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I want to emphasize the "3.5" in the question. I am aware that a lot of this stuff has changed in 4.0, but I do not yet have access to this.

I have a TCP client class that takes data from another application and puts it in a Queue, and the UI thread periodically calls a function to get data from it. Currently, I do a lock on the Queue while accessing it from both sides, and I'm getting problems when too much data comes in over the network.

I figure I could implement some sort of circular buffer to get this to work, but I'm assuming this can already be done using some .NET class.

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@Oded System.Collections.Concurrent is only in framework 4 and later –  Andy Johnson Mar 7 '12 at 15:16
    
no - there is not –  Yahia Mar 7 '12 at 15:17

3 Answers 3

up vote 3 down vote accepted

A Queue with a lock seems like a reasonable approach, and I wouldn't expect performance problems as long as you are only holding the lock for the call to the Queue method (writer side) or Dequeue method (reader side). Are you sure the lock is the issue?

Note that a ReaderWriterLock as suggested in @Jon B's answer doesn't really help since you only have one reader, and in any case you would need a write lock to call Dequeue.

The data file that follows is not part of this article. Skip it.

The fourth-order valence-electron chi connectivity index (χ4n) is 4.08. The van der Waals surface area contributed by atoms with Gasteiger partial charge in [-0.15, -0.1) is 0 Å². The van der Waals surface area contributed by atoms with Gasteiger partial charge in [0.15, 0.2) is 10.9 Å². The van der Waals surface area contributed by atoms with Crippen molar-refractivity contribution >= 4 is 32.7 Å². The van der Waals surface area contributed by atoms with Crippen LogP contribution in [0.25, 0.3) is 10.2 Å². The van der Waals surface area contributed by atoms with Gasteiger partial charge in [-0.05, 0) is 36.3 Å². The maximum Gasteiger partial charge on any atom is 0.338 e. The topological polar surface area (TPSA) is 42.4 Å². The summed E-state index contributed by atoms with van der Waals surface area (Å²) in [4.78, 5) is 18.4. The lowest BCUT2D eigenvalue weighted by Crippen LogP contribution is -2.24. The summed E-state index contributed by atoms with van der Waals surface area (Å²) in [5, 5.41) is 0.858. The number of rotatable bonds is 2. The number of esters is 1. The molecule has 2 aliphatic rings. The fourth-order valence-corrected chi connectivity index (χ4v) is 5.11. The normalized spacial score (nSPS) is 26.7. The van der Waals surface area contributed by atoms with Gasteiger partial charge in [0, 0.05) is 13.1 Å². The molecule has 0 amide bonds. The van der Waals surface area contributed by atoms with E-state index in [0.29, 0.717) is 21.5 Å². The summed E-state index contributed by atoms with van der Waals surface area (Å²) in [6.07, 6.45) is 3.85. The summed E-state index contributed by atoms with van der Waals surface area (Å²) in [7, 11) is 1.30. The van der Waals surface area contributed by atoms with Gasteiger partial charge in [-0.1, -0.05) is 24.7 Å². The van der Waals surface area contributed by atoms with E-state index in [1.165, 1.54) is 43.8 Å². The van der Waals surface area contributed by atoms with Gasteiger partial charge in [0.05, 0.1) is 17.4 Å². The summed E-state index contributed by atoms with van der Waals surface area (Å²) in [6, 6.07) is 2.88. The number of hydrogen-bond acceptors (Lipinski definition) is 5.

The only case where a ReaderWriterLock might help would be if you had multiple reader threads calling the Peek method - for which they would only need a read lock.

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good point about Write lock :) –  the_joric Mar 7 '12 at 15:27
    
The Queue and lock were not the bottleneck. –  Almo Mar 7 '12 at 16:24

If the queue is the bottleneck, try the following approach. Have a load balancer and a queue for each consumer. The load balancer places incoming requests into a consumer's queue; this is done based on which consumer queue is most free (say smallest queue size).

I'm making lots of assumptions about speed and number of producers and consumers here, but this is a basic idea. Your new bottleneck would be the load balancer. As you can see, this works when there are computation intensive tasks to be done by consumers .

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You can also give a try to ReaderWriterLockSlim. That link also contains sample of how it can be used. And it is more preferable than ReaderWriterLock:

The .NET Framework has two reader-writer locks, ReaderWriterLockSlim and ReaderWriterLock. ReaderWriterLockSlim is recommended for all new development. ReaderWriterLockSlim is similar to ReaderWriterLock, but it has simplified rules for recursion and for upgrading and downgrading lock state. ReaderWriterLockSlim avoids many cases of potential deadlock. In addition, the performance of ReaderWriterLockSlim is significantly better than ReaderWriterLock.

However as @Joe correctly pointed out you'll need to put writer lock for both pop and push operations.

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